After crossing the last busy road we dropped down a super descent into the village of Amberley, the valley was so different from the South Downs Way, flat and we followed the river Arun past reed beds and horses grazing.

Within the last 2 miles I decided to have a quick lay down in the grass, Emyr had told me about a step up onto the bridge but failed to mention the gate, as he stopped for the gate I just happened to be filming and couldn’t film, break and unclip at the same time. My foot decided it liked being in my pedal, refused to unclip sending both bike, phone and I to a soft landing in the grass just moments from the grasp of the River Arun. Which is the second fastest river in the UK (every day is a school day).

Cycling through the pretty village of Amberley to our Air BNB I was really impressed we had made it with 30 minutes to get ready before dinner at the Black Horse a pub I would recommend but maybe leave your toddlers at home!

Well done team what an epic day!

Bike Packing South Downs Day One

Bike Packing South Downs Day One

Bike Packing with a Toddler.

After weeks of planning, re planning and more planning it was finally here – the day we would set off on our three-day bike packing adventure with our little girl Ffion. We had no idea how our 19-month-old would cope over three days and had scaled back our original King Alfred Way idea to a triangular route along the South downs. We did this for a few reasons but mainly riding trails we knew and having ‘emergency escape routes’ to get home if we needed made it slightly less daunting!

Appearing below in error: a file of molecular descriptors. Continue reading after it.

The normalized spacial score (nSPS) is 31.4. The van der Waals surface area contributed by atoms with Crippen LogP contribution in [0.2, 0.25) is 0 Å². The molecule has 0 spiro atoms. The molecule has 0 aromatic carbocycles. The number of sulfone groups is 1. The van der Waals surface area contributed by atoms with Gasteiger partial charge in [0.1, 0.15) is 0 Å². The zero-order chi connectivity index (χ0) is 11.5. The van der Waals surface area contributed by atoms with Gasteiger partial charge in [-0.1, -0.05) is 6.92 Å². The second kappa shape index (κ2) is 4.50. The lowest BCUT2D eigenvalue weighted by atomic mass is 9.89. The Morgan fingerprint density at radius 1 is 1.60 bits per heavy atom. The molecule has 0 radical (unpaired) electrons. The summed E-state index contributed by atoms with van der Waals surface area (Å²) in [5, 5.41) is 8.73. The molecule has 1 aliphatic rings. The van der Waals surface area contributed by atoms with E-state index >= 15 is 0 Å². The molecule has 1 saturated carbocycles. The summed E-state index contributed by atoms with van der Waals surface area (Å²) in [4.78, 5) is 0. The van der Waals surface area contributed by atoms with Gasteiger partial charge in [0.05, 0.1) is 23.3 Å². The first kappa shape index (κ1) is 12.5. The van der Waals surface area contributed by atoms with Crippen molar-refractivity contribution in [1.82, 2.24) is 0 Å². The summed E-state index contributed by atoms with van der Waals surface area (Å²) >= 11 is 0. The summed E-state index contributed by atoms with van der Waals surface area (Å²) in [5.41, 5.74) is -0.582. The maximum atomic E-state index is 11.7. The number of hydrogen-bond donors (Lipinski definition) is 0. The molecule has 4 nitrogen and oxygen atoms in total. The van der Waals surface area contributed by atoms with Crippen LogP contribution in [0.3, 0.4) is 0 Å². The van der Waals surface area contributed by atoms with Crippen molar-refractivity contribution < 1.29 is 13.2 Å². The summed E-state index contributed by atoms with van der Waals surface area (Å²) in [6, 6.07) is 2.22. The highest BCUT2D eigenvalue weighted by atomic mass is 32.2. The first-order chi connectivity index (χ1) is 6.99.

After two hours packing the Alpkit bags and Ffion’s Tout Terrain trailer we were ready to set off on the first leg. The first day would be biking from home, near Chichester, to Winchester and staying over night in the Premier Inn, mainly because we knew it was bike friendly and easy to get too!

We had never ridden over 20 miles with Ffion in the trailer so took the quicker road route through Rowlands Castle, Charlton and then up to Butser Hill before heading onto the South Downs Way. Ffion slept for most of this leg of the journey, waking just in time for lunch at the Sustainability Centre!

After a delicious lunch we headed onwards and upwards to the top of Old Winchester Hill, one of the real high points with views reaching far out over the Meon valley with rolling hills of crops and sheep.

After lots of open bridleway the Meon Valley trail was a welcome break from the sun as we rolled down through the trees before we re-joined a quiet back road through a few pretty villages and on to Beacon Hill. Back off-road, Ffion was busy playing with her ‘busy book’ (A book full of clasps, buckles, Velcro and zips which gives her endless fun).

The miles clocked up and the time ticked by and soon we were closing in on Cheesefoot Head, the final high point of the day. Open fields stretched for miles interspersed with woodland and down in the valley we could see Winchester, which still seemed quite far away!

We stopped for a snack break and for Ffion to have a run around on the grass, I felt so grateful to be able to share this adventure with her. Snacks packed away it was back to the trail and to continue our final descent into Winchester.

Arriving at the Premier Inn was simple as there is a bridleway which takes you almost to the door. Check in was easy and having the bikes in the room made it much easier.

Now time for that good nights sleep… apparently its guaranteed! What is not guaranteed is being able to get your toddler to sleep in the room where you are staying…

In total we rode 51km in 3 hours 12 minutes with an elevation of 724 meters.